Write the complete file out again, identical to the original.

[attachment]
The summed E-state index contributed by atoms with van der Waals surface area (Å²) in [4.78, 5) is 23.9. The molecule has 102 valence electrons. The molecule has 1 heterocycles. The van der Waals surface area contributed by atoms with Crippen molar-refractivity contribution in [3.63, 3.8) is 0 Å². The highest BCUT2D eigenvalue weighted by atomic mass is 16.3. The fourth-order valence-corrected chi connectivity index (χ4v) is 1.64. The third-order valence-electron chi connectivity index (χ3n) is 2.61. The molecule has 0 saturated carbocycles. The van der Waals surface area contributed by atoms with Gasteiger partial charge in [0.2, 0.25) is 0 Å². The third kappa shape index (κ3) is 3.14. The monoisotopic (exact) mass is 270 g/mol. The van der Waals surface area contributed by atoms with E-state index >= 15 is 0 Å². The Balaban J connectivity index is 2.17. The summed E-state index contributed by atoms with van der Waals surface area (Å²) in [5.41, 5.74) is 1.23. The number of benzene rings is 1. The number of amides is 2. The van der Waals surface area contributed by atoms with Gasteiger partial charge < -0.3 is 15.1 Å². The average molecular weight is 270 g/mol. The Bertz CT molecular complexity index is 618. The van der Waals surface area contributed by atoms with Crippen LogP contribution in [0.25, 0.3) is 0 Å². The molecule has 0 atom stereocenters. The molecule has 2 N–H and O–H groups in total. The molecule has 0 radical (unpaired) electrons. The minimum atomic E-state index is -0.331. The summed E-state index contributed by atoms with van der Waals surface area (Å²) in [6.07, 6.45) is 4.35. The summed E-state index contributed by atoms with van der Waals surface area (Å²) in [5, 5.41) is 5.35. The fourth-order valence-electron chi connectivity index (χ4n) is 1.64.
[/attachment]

The summed E-state index contributed by atoms with van der Waals surface area (Å²) in [4.78, 5) is 23.9. The molecule has 102 valence electrons. The molecule has 1 heterocycles. The van der Waals surface area contributed by atoms with Crippen molar-refractivity contribution in [3.63, 3.8) is 0 Å². The highest BCUT2D eigenvalue weighted by atomic mass is 16.3. The fourth-order valence-corrected chi connectivity index (χ4v) is 1.64. The third-order valence-electron chi connectivity index (χ3n) is 2.61. The molecule has 0 saturated carbocycles. The van der Waals surface area contributed by atoms with Gasteiger partial charge in [0.2, 0.25) is 0 Å². The third kappa shape index (κ3) is 3.14. The monoisotopic (exact) mass is 270 g/mol. The van der Waals surface area contributed by atoms with E-state index >= 15 is 0 Å². The Balaban J connectivity index is 2.17. The summed E-state index contributed by atoms with van der Waals surface area (Å²) in [5.41, 5.74) is 1.23. The number of benzene rings is 1. The number of amides is 2. The van der Waals surface area contributed by atoms with Gasteiger partial charge < -0.3 is 15.1 Å². The average molecular weight is 270 g/mol. The Bertz CT molecular complexity index is 618. The van der Waals surface area contributed by atoms with Crippen LogP contribution in [0.25, 0.3) is 0 Å². The molecule has 0 atom stereocenters. The molecule has 2 N–H and O–H groups in total. The molecule has 0 radical (unpaired) electrons. The minimum atomic E-state index is -0.331. The summed E-state index contributed by atoms with van der Waals surface area (Å²) in [6.07, 6.45) is 4.35. The summed E-state index contributed by atoms with van der Waals surface area (Å²) in [5, 5.41) is 5.35. The fourth-order valence-electron chi connectivity index (χ4n) is 1.64.